• I don’t have to be responsible for everyone, just my kids and partner, family and friends.
  • If people are behaving badly, that’s their lesson not mine. Life is short and I owe it to myself to be surrounded in positivity.
  • There is always going to be tension between people. That’s the way life is; we don’t all get along. I don’t have to solve that or get involved in other people’s dysfunction. I just have to mind my own dysfunction and watch it doesn’t impact on anyone else.
  • It’s ok for me to live my life the way I want to live it, not the way other’s might want me too.
  •  And finally, this is a biggie, I have opinions and a voice and I’ll speak up when it’s important to me. (There’s an old saying that you should choose your fights and I do believe that as much as I believe that we should ‘live and let live’.)

Most of all, I hope 2015 is a positive, happy and trusting year for everyone. One where we all have a little more faith in each other. One where we can ‘live and let live’ and be tolerant of others and what is important to them, and make life good for ourselves and that will, in turn, flow onto others.

Merry Christmas everyone. I hope you get in lots of ‘self-care’ over the holiday break.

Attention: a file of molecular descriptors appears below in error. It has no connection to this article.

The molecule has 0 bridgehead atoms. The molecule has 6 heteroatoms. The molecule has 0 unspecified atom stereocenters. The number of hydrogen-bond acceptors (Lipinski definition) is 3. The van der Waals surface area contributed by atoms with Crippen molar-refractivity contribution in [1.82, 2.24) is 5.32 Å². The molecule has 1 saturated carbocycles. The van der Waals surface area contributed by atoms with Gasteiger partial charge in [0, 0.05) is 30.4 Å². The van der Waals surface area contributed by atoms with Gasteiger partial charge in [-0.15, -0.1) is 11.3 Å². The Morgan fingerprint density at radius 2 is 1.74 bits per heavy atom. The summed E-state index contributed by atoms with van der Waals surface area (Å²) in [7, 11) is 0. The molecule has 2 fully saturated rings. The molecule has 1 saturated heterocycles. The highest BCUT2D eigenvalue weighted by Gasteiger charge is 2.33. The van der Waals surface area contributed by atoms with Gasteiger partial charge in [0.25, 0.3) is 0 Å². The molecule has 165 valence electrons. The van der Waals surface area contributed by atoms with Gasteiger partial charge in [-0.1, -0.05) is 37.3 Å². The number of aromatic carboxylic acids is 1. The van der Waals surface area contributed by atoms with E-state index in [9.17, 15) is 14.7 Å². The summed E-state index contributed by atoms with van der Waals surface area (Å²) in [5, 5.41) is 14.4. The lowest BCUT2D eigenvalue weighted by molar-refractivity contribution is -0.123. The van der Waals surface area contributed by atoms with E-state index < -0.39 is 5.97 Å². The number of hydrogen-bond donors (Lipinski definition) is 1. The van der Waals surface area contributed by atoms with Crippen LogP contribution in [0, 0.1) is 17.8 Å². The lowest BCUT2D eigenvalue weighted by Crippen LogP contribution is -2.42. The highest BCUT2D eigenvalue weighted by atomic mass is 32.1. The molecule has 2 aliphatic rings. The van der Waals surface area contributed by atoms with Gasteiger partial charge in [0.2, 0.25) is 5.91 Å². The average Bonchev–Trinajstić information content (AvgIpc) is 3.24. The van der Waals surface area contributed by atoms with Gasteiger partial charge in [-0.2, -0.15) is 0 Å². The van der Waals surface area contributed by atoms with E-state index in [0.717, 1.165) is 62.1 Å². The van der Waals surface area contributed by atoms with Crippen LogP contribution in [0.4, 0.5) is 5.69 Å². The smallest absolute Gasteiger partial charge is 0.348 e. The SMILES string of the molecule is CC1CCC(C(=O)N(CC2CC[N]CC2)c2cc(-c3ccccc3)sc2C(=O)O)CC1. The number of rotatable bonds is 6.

Well, here I am at the end of a huge year of writing, working and living. With just over a week left to say goodbye to 2014, the John Lennon song keeps playing in my head, ‘Happy Christmas’, as it always does each year:

“So this is Christmas
And what have you done
Another year over
And a new one just begun…”

What have I done indeed. I know I have worked extremely hard at my day job, and at my fledgling career as an author. I’ve driven myself in 2013, all the while pondering the big questions: what’s my purpose, what should I really be doing, am I doing enough, am I enough… And so it goes on.

But it was towards the end of the year that I really got a burr in my saddle. I began to think about mortality. I began to think that as I was into middle age, I could no longer afford to muck about with the same stuff, doing it the same way, in the same patterns any longer. Something had to change; something was going to change in 2014 and that something would be me.